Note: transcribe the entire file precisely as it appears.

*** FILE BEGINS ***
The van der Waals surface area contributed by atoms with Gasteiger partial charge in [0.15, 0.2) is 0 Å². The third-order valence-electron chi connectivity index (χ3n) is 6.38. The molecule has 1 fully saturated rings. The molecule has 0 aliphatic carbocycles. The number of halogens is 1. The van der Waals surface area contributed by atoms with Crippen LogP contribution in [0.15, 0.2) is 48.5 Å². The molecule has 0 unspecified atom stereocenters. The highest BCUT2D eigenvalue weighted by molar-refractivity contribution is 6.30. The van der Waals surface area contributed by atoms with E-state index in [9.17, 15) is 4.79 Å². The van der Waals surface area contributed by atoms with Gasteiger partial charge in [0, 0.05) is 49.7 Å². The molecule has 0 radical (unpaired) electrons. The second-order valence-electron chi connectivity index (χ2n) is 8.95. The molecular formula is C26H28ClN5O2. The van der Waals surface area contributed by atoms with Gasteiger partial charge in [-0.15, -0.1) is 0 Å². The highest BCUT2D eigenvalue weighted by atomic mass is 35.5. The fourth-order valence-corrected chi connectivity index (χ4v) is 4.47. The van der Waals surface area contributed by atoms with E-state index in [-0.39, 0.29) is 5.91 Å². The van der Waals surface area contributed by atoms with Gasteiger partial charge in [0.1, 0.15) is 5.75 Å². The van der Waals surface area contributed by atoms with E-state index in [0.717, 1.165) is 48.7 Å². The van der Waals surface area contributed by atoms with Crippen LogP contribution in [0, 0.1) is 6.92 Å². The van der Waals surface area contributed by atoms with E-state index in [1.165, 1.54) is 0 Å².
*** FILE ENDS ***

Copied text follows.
The van der Waals surface area contributed by atoms with Gasteiger partial charge in [0.15, 0.2) is 0 Å². The third-order valence-electron chi connectivity index (χ3n) is 6.38. The molecule has 1 fully saturated rings. The molecule has 0 aliphatic carbocycles. The number of halogens is 1. The van der Waals surface area contributed by atoms with Crippen LogP contribution in [0.15, 0.2) is 48.5 Å². The molecule has 0 unspecified atom stereocenters. The highest BCUT2D eigenvalue weighted by molar-refractivity contribution is 6.30. The van der Waals surface area contributed by atoms with E-state index in [9.17, 15) is 4.79 Å². The van der Waals surface area contributed by atoms with Gasteiger partial charge in [0, 0.05) is 49.7 Å². The molecule has 0 radical (unpaired) electrons. The second-order valence-electron chi connectivity index (χ2n) is 8.95. The molecular formula is C26H28ClN5O2. The van der Waals surface area contributed by atoms with Gasteiger partial charge in [-0.15, -0.1) is 0 Å². The highest BCUT2D eigenvalue weighted by atomic mass is 35.5. The fourth-order valence-corrected chi connectivity index (χ4v) is 4.47. The van der Waals surface area contributed by atoms with E-state index in [-0.39, 0.29) is 5.91 Å². The van der Waals surface area contributed by atoms with Gasteiger partial charge in [0.1, 0.15) is 5.75 Å². The van der Waals surface area contributed by atoms with E-state index in [0.717, 1.165) is 48.7 Å². The van der Waals surface area contributed by atoms with Crippen LogP contribution in [0, 0.1) is 6.92 Å². The van der Waals surface area contributed by atoms with E-state index in [1.165, 1.54) is 0 Å².